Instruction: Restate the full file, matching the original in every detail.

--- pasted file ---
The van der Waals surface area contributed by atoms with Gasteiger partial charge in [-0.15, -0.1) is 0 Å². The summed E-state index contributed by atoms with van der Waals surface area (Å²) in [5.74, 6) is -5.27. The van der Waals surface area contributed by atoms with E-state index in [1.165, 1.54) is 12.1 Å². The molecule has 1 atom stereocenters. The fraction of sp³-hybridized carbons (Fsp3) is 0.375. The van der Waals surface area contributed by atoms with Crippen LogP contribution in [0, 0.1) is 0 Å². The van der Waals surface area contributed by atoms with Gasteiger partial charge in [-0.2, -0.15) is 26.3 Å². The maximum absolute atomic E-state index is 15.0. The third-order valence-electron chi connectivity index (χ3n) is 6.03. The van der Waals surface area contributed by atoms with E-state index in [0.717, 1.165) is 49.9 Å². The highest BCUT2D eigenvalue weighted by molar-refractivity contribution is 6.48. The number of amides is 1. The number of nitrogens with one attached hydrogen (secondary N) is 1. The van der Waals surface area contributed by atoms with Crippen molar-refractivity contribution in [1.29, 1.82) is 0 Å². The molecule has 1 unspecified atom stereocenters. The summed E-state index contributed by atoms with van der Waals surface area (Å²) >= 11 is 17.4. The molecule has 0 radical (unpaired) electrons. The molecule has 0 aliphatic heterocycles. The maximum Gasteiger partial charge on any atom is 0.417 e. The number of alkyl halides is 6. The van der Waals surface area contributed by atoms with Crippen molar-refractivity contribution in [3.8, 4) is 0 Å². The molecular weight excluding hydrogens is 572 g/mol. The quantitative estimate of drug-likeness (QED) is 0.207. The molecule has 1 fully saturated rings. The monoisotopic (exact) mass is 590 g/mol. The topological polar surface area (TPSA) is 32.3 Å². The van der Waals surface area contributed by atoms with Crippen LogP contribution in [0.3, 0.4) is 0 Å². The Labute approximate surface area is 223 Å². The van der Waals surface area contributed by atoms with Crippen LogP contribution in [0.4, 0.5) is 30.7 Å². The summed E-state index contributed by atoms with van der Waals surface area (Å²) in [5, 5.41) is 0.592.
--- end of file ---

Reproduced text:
The van der Waals surface area contributed by atoms with Gasteiger partial charge in [-0.15, -0.1) is 0 Å². The summed E-state index contributed by atoms with van der Waals surface area (Å²) in [5.74, 6) is -5.27. The van der Waals surface area contributed by atoms with E-state index in [1.165, 1.54) is 12.1 Å². The molecule has 1 atom stereocenters. The fraction of sp³-hybridized carbons (Fsp3) is 0.375. The van der Waals surface area contributed by atoms with Crippen LogP contribution in [0, 0.1) is 0 Å². The van der Waals surface area contributed by atoms with Gasteiger partial charge in [-0.2, -0.15) is 26.3 Å². The maximum absolute atomic E-state index is 15.0. The third-order valence-electron chi connectivity index (χ3n) is 6.03. The van der Waals surface area contributed by atoms with E-state index in [0.717, 1.165) is 49.9 Å². The highest BCUT2D eigenvalue weighted by molar-refractivity contribution is 6.48. The number of amides is 1. The number of nitrogens with one attached hydrogen (secondary N) is 1. The van der Waals surface area contributed by atoms with Crippen molar-refractivity contribution in [1.29, 1.82) is 0 Å². The molecule has 1 unspecified atom stereocenters. The summed E-state index contributed by atoms with van der Waals surface area (Å²) >= 11 is 17.4. The molecule has 0 radical (unpaired) electrons. The molecule has 0 aliphatic heterocycles. The maximum Gasteiger partial charge on any atom is 0.417 e. The number of alkyl halides is 6. The van der Waals surface area contributed by atoms with Crippen molar-refractivity contribution in [3.8, 4) is 0 Å². The molecular weight excluding hydrogens is 572 g/mol. The quantitative estimate of drug-likeness (QED) is 0.207. The molecule has 1 fully saturated rings. The monoisotopic (exact) mass is 590 g/mol. The topological polar surface area (TPSA) is 32.3 Å². The van der Waals surface area contributed by atoms with Crippen LogP contribution in [0.3, 0.4) is 0 Å². The Labute approximate surface area is 223 Å². The van der Waals surface area contributed by atoms with Crippen LogP contribution in [0.4, 0.5) is 30.7 Å². The summed E-state index contributed by atoms with van der Waals surface area (Å²) in [5, 5.41) is 0.592.